If film phototographers switch to Ilford films out of fear that Kodak and Fuji will go out of business, that will be a self-fulfilling prophesy.

    I will continue to buy and shoot the films I love. If they disappear one day, I will deal with it then.

    (FP4 is great, by the way.)

  9. #159
    Ken Nadvornick's Avatar
    Join Date
    Mar 2005
    Location
    Monroe, WA, USA
    Shooter
    Multi Format
    Posts
    3,644
    Images
    48
    Quote Originally Posted by omaha View Post
    It is in that sense that I don't fault Kodak for where things are today. Their revenue fell off a cliff.
    Never been a fan of the simplified single-root-cause school of failure analysis.

    After the NTSB gets the dreaded phone call, what's the first thing the head investigator always says to the assembled media? "The final cause won't be determined for several months, so don't even bother asking us right now." There's a very good reason for that response.

    In the past I've encouraged readers to peruse the final report files of the NTSB to really understand why things crash-and-burn. The insight to be gleaned is that there is never an obvious single point of failure. It's always a chain of events that, while possibly triggered by a single failure, cascades through a rapidly escalating chain of events that very quickly becomes uncontrollable. The odds of any one failure in that cascade being fatal are usually remote. It's the cascade itself that proves fatal.

    And so it is with Kodak. They didn't crash-and-burn just because "their revenue fell off a cliff." The real world is more complex than that. They crashed-and-burned because the management team hired specifically to negotiate that well-anticipated looming market consequence repeatedly failed, at each link in the accelerating cascade, to successfully do just that. In other words, bad decisions by those being paid to make good decisions.

    My oft-repeated favorite example was the media-event-driven public destruction by explosives of film-related infrastructure buildings. Blew them up while all the cameras were rolling, just to prove to Wall Street how much they hated that icky obsolete film stuff, when in fact revenue from the sales of film was still keeping the company afloat. Nice message. It was a particularly egregious link in their fatal cascade.

    So the apology that poor Kodak had absolutely nothing to do with their own demise is an affront to both reason and the empirical facts. As is the opinion that there was nothing that anybody at Kodak could have done to negotiate the looming crisis.

    Kodak wasn't the only one in a tight spot, you know. But others managed to find a way out. Why is that?

    Perhaps we should ask the donkey...

    Ken
    "They are the proof that something was there and no longer is. Like a stain. And the stillness of them is boggling. You can turn away but when you come back they’ll still be there looking at you."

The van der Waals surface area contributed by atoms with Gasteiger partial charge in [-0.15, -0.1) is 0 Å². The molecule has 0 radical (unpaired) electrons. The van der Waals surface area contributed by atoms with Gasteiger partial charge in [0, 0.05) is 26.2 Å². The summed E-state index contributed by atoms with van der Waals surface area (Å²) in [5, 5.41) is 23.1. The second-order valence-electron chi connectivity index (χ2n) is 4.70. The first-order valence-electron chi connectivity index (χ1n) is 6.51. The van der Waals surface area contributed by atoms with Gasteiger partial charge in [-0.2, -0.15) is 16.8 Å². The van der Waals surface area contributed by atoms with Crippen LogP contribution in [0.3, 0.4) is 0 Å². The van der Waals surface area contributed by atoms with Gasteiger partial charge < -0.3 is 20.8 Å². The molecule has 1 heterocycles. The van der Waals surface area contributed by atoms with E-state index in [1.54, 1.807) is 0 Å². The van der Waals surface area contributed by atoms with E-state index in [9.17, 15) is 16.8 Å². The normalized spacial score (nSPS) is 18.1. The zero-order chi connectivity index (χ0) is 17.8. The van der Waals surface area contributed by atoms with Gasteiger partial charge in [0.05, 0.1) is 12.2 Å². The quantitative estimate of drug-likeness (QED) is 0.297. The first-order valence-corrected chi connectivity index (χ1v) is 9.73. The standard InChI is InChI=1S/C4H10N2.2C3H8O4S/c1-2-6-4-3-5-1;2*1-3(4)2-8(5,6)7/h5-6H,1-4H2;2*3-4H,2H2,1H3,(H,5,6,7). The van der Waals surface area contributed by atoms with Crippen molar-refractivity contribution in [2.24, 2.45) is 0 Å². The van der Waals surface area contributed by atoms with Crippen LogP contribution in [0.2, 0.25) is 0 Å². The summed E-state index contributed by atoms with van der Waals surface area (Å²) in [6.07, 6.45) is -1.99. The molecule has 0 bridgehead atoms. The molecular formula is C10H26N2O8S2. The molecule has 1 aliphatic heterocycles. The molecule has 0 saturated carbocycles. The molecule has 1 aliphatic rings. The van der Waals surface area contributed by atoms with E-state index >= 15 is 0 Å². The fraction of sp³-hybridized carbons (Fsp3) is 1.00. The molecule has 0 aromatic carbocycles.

— Diane Arbus, March 15, 1971, in response to a request for a brief statement about photographs

  10. #160
    omaha's Avatar
    Join Date
    Jun 2013
    Shooter
    Medium Format
    Posts
    362
    Images
    6
    Quote Originally Posted by Ken Nadvornick View Post
    Never been a fan of the simplified single-root-cause school of failure analysis.

    ...
    And so it is with Kodak. They didn't crash-and-burn just because "their revenue fell off a cliff." The real world is more complex than that. They crashed-and-burned because the management team hired specifically to negotiate that well-anticipated looming market consequence repeatedly failed, at each link in the accelerating cascade, to successfully do just that. In other words, bad decisions by those being paid to make good decisions.

    My oft-repeated favorite example was the media-event-driven public destruction by explosives of film-related infrastructure buildings. Blew them up while all the cameras were rolling, just to prove to Wall Street how much they hated that icky obsolete film stuff, when in fact revenue from the sales of film was still keeping the company afloat. Nice message. It was a particularly egregious link in their fatal cascade.

    So the apology that poor Kodak had absolutely nothing to do with their own demise is an affront to both reason and the empirical facts. As is the opinion that there was nothing that anybody at Kodak could have done to negotiate the looming crisis.
    Indeed. Which is why I wrote:

    Surely, well before the digital revolution, Kodak exhibited all the traits of a typical, ossified, inward-looking big corporation. The traits of their corporate culture that proved (nearly) fatal when the digital revolution took hold had surely been causing them to suffer in the market for decades.
    I shoot digital when I have to (most of those shots end up here) and film (occasionally one of those shots ends up here) when I want to.



 

APUG PARTNERS EQUALLY FUNDING OUR COMMUNITY:



Contact Us  |  Support Us!  |  Advertise  |  Site Terms  |  Archive  —   Search  |  Mobile Device Access  |  RSS  |  Facebook  |  Linkedin